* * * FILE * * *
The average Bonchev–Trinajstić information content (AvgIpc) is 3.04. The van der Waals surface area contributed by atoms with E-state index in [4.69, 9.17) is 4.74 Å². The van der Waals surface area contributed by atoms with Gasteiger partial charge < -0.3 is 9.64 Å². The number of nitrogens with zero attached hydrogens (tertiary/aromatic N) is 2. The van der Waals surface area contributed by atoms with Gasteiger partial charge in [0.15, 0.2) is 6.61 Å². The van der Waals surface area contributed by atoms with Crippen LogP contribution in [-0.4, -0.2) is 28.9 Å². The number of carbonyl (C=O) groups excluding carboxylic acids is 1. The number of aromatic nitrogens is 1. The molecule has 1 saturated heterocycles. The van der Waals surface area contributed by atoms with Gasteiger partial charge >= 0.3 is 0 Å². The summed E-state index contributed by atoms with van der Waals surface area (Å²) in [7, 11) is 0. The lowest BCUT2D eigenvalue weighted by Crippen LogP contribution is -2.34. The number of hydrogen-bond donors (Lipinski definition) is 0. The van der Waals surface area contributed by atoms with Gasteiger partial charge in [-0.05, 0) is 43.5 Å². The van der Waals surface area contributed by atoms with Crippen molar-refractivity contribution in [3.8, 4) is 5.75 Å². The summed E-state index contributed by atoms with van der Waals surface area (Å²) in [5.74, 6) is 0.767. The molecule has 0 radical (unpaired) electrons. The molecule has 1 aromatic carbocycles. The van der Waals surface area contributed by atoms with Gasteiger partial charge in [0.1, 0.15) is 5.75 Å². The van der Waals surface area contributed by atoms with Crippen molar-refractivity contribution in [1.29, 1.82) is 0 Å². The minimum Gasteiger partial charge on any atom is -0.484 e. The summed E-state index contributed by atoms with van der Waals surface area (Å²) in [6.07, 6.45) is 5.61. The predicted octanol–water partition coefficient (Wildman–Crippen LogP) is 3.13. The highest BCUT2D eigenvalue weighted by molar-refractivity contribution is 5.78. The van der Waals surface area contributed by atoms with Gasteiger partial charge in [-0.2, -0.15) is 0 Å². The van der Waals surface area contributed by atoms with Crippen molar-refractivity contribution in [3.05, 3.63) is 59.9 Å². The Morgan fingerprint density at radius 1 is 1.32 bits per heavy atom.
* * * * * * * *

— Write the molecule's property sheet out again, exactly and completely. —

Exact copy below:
The average Bonchev–Trinajstić information content (AvgIpc) is 3.04. The van der Waals surface area contributed by atoms with E-state index in [4.69, 9.17) is 4.74 Å². The van der Waals surface area contributed by atoms with Gasteiger partial charge < -0.3 is 9.64 Å². The number of nitrogens with zero attached hydrogens (tertiary/aromatic N) is 2. The van der Waals surface area contributed by atoms with Gasteiger partial charge in [0.15, 0.2) is 6.61 Å². The van der Waals surface area contributed by atoms with Crippen LogP contribution in [-0.4, -0.2) is 28.9 Å². The number of carbonyl (C=O) groups excluding carboxylic acids is 1. The number of aromatic nitrogens is 1. The molecule has 1 saturated heterocycles. The van der Waals surface area contributed by atoms with Gasteiger partial charge >= 0.3 is 0 Å². The summed E-state index contributed by atoms with van der Waals surface area (Å²) in [7, 11) is 0. The lowest BCUT2D eigenvalue weighted by Crippen LogP contribution is -2.34. The number of hydrogen-bond donors (Lipinski definition) is 0. The van der Waals surface area contributed by atoms with Gasteiger partial charge in [-0.05, 0) is 43.5 Å². The van der Waals surface area contributed by atoms with Crippen molar-refractivity contribution in [3.8, 4) is 5.75 Å². The summed E-state index contributed by atoms with van der Waals surface area (Å²) in [5.74, 6) is 0.767. The molecule has 0 radical (unpaired) electrons. The molecule has 1 aromatic carbocycles. The van der Waals surface area contributed by atoms with Gasteiger partial charge in [0.1, 0.15) is 5.75 Å². The van der Waals surface area contributed by atoms with Crippen molar-refractivity contribution in [1.29, 1.82) is 0 Å². The minimum Gasteiger partial charge on any atom is -0.484 e. The summed E-state index contributed by atoms with van der Waals surface area (Å²) in [6.07, 6.45) is 5.61. The predicted octanol–water partition coefficient (Wildman–Crippen LogP) is 3.13. The highest BCUT2D eigenvalue weighted by molar-refractivity contribution is 5.78. The van der Waals surface area contributed by atoms with Gasteiger partial charge in [-0.2, -0.15) is 0 Å². The van der Waals surface area contributed by atoms with Crippen molar-refractivity contribution in [3.05, 3.63) is 59.9 Å². The Morgan fingerprint density at radius 1 is 1.32 bits per heavy atom.